Activities that students can collaborate on that can be conducted in breakout rooms include storytelling, turn and talk, learning stations or centers, workshops, jigsaws, think pair share, and feedback protocols like critical friends and gallery walk.

Although mastering the art of working in groups will take some practice, the group work will keep them engaged in developing their problem-solving and communication skills. It should be kept in mind that teachers in the younger grades will need to encourage parents to assist their young children in navigating the tech.

In contrast, older children will be able to schedule their own teamwork time once they become comfortable with Zoom, and thereby gain independence from their teachers. And for schools that don’t use Zoom, other platforms have the breakout feature as well, such as GoToMeeting, Microsoft Teams, and RingCentral.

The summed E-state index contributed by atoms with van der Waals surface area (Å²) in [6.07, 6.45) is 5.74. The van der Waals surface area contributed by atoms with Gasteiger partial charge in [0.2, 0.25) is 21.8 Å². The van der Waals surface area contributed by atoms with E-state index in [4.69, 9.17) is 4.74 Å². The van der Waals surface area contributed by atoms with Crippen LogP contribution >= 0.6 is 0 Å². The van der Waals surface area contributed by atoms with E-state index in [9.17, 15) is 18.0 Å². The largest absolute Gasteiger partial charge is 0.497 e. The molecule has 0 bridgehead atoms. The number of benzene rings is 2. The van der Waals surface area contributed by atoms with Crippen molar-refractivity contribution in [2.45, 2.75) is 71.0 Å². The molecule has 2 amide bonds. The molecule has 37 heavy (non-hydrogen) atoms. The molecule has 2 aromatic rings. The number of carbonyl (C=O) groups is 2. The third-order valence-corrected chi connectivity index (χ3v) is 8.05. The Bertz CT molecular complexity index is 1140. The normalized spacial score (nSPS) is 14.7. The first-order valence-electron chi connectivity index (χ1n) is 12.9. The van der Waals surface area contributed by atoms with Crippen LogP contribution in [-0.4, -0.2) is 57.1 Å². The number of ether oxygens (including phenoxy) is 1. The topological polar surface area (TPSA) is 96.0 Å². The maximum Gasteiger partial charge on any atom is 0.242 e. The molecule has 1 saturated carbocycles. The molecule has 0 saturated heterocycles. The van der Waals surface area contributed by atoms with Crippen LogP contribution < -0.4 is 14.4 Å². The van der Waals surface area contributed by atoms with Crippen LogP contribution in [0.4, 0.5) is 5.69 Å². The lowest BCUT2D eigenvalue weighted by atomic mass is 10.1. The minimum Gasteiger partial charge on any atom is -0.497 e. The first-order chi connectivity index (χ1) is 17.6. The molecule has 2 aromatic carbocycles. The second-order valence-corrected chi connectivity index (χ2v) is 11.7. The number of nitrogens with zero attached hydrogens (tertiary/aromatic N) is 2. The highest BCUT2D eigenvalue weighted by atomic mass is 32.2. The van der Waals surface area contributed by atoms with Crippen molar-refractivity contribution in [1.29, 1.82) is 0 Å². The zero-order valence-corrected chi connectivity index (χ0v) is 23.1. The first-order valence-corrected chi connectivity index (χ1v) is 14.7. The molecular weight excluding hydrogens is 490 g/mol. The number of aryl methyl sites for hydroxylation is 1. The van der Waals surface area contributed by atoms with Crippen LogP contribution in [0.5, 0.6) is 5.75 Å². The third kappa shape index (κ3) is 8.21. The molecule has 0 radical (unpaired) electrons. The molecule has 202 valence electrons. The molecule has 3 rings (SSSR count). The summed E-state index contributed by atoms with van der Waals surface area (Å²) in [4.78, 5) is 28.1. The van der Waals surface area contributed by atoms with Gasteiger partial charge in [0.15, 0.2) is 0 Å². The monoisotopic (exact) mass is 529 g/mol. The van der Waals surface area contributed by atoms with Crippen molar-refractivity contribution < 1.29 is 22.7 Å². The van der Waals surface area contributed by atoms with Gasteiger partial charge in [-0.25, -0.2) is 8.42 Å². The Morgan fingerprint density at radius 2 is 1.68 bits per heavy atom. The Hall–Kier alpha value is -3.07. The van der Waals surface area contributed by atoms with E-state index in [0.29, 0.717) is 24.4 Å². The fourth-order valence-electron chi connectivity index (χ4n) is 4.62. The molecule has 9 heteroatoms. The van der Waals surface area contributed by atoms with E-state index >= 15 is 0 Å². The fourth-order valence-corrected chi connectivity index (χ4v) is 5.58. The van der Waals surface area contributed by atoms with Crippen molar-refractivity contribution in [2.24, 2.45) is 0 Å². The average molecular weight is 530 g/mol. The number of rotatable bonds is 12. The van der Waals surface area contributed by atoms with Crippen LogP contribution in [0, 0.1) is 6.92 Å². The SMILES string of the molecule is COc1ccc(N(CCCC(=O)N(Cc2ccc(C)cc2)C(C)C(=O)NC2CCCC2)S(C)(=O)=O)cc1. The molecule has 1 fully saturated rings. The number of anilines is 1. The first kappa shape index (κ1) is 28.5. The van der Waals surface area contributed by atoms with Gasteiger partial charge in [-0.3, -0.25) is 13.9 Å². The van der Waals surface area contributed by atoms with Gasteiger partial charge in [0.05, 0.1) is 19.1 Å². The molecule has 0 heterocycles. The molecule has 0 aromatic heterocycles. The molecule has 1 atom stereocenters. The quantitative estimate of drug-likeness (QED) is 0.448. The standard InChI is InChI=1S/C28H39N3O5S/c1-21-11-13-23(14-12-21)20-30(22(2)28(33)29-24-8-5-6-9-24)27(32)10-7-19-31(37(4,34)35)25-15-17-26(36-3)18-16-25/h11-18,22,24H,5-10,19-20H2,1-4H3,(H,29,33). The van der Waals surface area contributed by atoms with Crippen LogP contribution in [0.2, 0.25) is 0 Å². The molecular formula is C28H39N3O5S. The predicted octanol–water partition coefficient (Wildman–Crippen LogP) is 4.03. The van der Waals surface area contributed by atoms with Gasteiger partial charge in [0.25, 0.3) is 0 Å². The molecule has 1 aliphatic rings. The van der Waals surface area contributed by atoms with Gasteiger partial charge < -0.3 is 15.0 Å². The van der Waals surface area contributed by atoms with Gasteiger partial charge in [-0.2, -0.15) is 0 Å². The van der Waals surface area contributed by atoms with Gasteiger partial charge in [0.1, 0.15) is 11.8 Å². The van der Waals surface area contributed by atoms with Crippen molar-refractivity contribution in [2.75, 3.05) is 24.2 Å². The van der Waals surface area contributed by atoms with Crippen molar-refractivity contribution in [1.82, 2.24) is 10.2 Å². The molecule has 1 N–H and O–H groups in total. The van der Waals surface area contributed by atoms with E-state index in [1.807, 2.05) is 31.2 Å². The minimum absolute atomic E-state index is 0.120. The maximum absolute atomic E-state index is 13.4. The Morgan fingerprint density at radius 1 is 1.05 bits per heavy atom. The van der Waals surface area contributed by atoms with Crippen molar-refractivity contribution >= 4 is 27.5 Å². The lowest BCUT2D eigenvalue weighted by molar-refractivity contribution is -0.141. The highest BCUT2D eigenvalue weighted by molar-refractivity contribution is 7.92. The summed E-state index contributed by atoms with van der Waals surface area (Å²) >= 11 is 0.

A flipped classroom is where teachers record their lectures so that the students can watch them outside of class. This allows class time to be dedicated to doing homework. Such an approach facilitates learning in that it allows students to ask their teachers questions, or work together with peers on their homework instead of struggling with the homework by themselves and asking for help the next day.

Flipped learning is a pedagogical approach in which direct instruction moves from the group learning space to the individual learning space, and the resulting group space is transformed into a dynamic, interactive learning environment where the educator guides students as they apply concepts and engage creatively in the subject matter.